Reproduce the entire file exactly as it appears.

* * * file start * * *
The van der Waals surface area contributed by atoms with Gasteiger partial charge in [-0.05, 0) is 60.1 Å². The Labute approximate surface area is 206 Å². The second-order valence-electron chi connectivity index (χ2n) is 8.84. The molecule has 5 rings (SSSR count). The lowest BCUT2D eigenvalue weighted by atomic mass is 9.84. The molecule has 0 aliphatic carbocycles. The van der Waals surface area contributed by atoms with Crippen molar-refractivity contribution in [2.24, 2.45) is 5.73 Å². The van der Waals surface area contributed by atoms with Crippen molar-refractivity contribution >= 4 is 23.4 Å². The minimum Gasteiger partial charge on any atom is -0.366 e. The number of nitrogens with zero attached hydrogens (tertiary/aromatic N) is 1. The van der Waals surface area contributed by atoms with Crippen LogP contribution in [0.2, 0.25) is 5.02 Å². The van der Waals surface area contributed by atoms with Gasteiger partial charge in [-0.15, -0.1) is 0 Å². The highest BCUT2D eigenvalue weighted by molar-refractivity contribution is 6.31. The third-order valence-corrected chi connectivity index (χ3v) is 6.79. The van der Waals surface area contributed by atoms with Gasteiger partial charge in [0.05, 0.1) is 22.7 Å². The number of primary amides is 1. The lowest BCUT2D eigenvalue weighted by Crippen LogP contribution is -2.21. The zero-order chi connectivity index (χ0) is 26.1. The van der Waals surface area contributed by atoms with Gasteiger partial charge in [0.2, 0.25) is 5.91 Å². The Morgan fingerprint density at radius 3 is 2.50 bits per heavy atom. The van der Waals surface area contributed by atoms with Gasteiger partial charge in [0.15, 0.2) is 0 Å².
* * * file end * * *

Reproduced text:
The van der Waals surface area contributed by atoms with Gasteiger partial charge in [-0.05, 0) is 60.1 Å². The Labute approximate surface area is 206 Å². The second-order valence-electron chi connectivity index (χ2n) is 8.84. The molecule has 5 rings (SSSR count). The lowest BCUT2D eigenvalue weighted by atomic mass is 9.84. The molecule has 0 aliphatic carbocycles. The van der Waals surface area contributed by atoms with Crippen molar-refractivity contribution in [2.24, 2.45) is 5.73 Å². The van der Waals surface area contributed by atoms with Crippen molar-refractivity contribution >= 4 is 23.4 Å². The minimum Gasteiger partial charge on any atom is -0.366 e. The number of nitrogens with zero attached hydrogens (tertiary/aromatic N) is 1. The van der Waals surface area contributed by atoms with Crippen LogP contribution in [0.2, 0.25) is 5.02 Å². The van der Waals surface area contributed by atoms with Gasteiger partial charge in [-0.15, -0.1) is 0 Å². The highest BCUT2D eigenvalue weighted by molar-refractivity contribution is 6.31. The third-order valence-corrected chi connectivity index (χ3v) is 6.79. The van der Waals surface area contributed by atoms with Gasteiger partial charge in [0.05, 0.1) is 22.7 Å². The number of primary amides is 1. The lowest BCUT2D eigenvalue weighted by Crippen LogP contribution is -2.21. The zero-order chi connectivity index (χ0) is 26.1. The van der Waals surface area contributed by atoms with Gasteiger partial charge in [0.2, 0.25) is 5.91 Å². The Morgan fingerprint density at radius 3 is 2.50 bits per heavy atom. The van der Waals surface area contributed by atoms with Gasteiger partial charge in [0.15, 0.2) is 0 Å².